Use this URL to cite or link to this record in EThOS: http://ethos.bl.uk/OrderDetails.do?uin=uk.bl.ethos.630139
Title: A single-case series investigation of the efficacy of an internet delivered multi-session cognitive bias modification-interpretation task in a population with clinical levels of panic symptomatology
Author: Hampson, James
Awarding Body: University of East Anglia
Current Institution: University of East Anglia
Date of Award: 2014
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Abstract:
Cognitive bias modification for interpretation bias (CBM-I) has been shown to successfully modify interpretative biases across psychological presentations including social anxiety, generalised anxiety and depression. Despite the role catastrophic misinterpretations of bodily sensations are thought to maintain with panic disorder, to date no study has sought to explore the efficacy of CBM-I with individuals with clinical levels of panic symptomatology. Six individuals (19 to 53 years old) with clinical levels of panic symptomatology, as measured by the panic disorder severity scale, completed an internet administered seven session CBM-I training programme at home. A single-case series design was adopted in order to investigate the efficacy of the CBM-I training programme. Participants were randomised to a seven, nine or eleven day baseline control phase. Daily measures and outcome measures were completed. Visual analysis revealed that four of the six participants responded to the CBM-I training programme. Three participants made clinically significant and reliable change on a measure of panic, whilst four participants made significantly reliable change on a measure of anxiety sensitivity. Interpretation bias was assessed using the ranking and believability tasks of the Brief Body Sensations Interpretation Questionnaire. Four of the six participants showed a significant change in interpretation bias on the ranking task, whilst only two participants showed a change in interpretation bias in the expected direction on the believability task. The results indicate the potential clinical utility of CBM-I in reducing levels of panic symptomatology. These results need to be interpreted with caution due to the small sample size. Future areas for research are considered, with the potential for CBM-I to serve a preventative, as well as a therapeutic, function discussed.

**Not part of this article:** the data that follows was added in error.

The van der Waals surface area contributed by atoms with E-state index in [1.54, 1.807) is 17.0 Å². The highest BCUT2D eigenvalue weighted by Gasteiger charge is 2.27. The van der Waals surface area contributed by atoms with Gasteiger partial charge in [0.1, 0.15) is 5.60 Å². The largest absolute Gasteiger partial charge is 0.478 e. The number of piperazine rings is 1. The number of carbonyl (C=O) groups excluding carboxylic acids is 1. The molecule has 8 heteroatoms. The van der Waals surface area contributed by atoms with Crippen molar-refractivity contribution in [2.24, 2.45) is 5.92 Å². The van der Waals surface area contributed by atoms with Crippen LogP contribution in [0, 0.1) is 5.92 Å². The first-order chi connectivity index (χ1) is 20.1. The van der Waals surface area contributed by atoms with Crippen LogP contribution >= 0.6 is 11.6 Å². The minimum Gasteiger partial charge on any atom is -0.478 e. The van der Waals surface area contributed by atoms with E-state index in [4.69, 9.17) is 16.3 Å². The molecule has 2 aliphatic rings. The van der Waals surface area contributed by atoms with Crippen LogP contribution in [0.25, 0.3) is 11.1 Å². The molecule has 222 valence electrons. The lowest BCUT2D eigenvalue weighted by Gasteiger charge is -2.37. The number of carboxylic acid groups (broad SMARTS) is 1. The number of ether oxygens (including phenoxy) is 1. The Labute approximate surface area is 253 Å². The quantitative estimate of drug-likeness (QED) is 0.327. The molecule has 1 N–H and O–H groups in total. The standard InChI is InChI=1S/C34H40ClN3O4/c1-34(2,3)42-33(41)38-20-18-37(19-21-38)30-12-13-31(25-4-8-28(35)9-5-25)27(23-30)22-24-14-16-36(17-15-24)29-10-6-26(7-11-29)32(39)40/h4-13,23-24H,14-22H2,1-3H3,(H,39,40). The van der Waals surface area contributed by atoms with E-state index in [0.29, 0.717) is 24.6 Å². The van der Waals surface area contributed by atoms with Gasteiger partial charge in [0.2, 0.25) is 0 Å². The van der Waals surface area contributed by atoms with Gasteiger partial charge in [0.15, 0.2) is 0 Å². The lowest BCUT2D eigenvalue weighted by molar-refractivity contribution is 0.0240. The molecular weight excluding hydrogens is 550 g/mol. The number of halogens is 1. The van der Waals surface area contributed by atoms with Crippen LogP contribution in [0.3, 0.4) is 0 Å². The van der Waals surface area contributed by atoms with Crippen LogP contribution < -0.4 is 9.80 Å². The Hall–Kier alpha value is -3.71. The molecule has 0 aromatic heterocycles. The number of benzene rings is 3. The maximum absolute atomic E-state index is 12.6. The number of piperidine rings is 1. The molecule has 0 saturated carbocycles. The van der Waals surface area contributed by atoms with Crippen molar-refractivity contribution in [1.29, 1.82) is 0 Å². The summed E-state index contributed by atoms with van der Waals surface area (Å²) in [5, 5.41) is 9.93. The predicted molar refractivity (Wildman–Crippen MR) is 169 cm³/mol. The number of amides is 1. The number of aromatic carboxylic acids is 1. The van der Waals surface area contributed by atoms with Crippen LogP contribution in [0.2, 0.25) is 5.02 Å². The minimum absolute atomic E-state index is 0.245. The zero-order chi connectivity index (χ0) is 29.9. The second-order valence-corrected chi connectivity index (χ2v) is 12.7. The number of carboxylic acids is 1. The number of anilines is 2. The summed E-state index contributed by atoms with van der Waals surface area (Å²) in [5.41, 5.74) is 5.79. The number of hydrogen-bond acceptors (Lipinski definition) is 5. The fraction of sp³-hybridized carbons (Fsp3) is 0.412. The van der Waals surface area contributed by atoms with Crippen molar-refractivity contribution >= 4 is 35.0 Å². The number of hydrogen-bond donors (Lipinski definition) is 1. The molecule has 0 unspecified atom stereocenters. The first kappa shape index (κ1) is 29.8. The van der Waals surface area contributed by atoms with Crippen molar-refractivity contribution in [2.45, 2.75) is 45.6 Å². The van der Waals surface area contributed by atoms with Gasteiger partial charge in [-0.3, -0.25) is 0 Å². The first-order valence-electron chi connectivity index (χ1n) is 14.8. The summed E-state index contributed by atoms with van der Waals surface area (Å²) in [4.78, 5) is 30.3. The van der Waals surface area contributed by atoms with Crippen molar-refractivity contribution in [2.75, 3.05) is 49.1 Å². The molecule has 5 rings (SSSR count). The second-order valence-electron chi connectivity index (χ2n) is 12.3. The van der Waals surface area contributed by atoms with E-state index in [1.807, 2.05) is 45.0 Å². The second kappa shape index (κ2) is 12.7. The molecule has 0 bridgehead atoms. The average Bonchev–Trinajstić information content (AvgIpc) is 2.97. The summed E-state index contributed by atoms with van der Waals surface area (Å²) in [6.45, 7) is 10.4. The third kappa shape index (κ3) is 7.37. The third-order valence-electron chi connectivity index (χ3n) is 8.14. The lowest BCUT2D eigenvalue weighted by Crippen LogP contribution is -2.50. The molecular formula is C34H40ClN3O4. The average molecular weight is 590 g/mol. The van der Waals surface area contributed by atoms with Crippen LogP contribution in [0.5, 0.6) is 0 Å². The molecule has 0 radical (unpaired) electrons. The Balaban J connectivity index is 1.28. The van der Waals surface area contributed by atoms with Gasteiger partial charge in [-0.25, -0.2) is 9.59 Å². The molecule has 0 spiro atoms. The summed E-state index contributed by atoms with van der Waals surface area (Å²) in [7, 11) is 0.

Supervisor: Not available Sponsor: Not available
Qualification Name: Thesis (D.Clin.Psy.) Qualification Level: Doctoral
EThOS ID: uk.bl.ethos.630139  DOI: Not available
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